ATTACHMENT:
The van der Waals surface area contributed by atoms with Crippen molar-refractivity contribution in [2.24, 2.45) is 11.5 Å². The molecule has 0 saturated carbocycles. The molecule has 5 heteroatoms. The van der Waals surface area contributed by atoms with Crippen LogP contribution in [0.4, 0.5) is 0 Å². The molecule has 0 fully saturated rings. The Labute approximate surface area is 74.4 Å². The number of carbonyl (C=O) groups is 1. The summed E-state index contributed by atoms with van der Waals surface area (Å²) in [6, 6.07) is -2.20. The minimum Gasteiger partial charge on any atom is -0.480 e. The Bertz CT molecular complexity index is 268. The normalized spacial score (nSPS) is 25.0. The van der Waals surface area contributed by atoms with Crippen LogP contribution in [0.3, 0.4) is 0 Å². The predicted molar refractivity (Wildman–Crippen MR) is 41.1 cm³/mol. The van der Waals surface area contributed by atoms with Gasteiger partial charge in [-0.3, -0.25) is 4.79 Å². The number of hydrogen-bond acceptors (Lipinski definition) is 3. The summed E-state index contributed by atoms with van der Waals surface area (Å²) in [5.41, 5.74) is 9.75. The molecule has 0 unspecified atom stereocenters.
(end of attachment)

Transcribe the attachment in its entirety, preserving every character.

The van der Waals surface area contributed by atoms with Crippen molar-refractivity contribution in [2.24, 2.45) is 11.5 Å². The molecule has 0 saturated carbocycles. The molecule has 5 heteroatoms. The van der Waals surface area contributed by atoms with Crippen LogP contribution in [0.4, 0.5) is 0 Å². The molecule has 0 fully saturated rings. The Labute approximate surface area is 74.4 Å². The number of carbonyl (C=O) groups is 1. The summed E-state index contributed by atoms with van der Waals surface area (Å²) in [6, 6.07) is -2.20. The minimum Gasteiger partial charge on any atom is -0.480 e. The Bertz CT molecular complexity index is 268. The normalized spacial score (nSPS) is 25.0. The van der Waals surface area contributed by atoms with Crippen LogP contribution in [0.3, 0.4) is 0 Å². The predicted molar refractivity (Wildman–Crippen MR) is 41.1 cm³/mol. The van der Waals surface area contributed by atoms with Gasteiger partial charge in [-0.3, -0.25) is 4.79 Å². The number of hydrogen-bond acceptors (Lipinski definition) is 3. The summed E-state index contributed by atoms with van der Waals surface area (Å²) in [5.41, 5.74) is 9.75. The molecule has 0 unspecified atom stereocenters.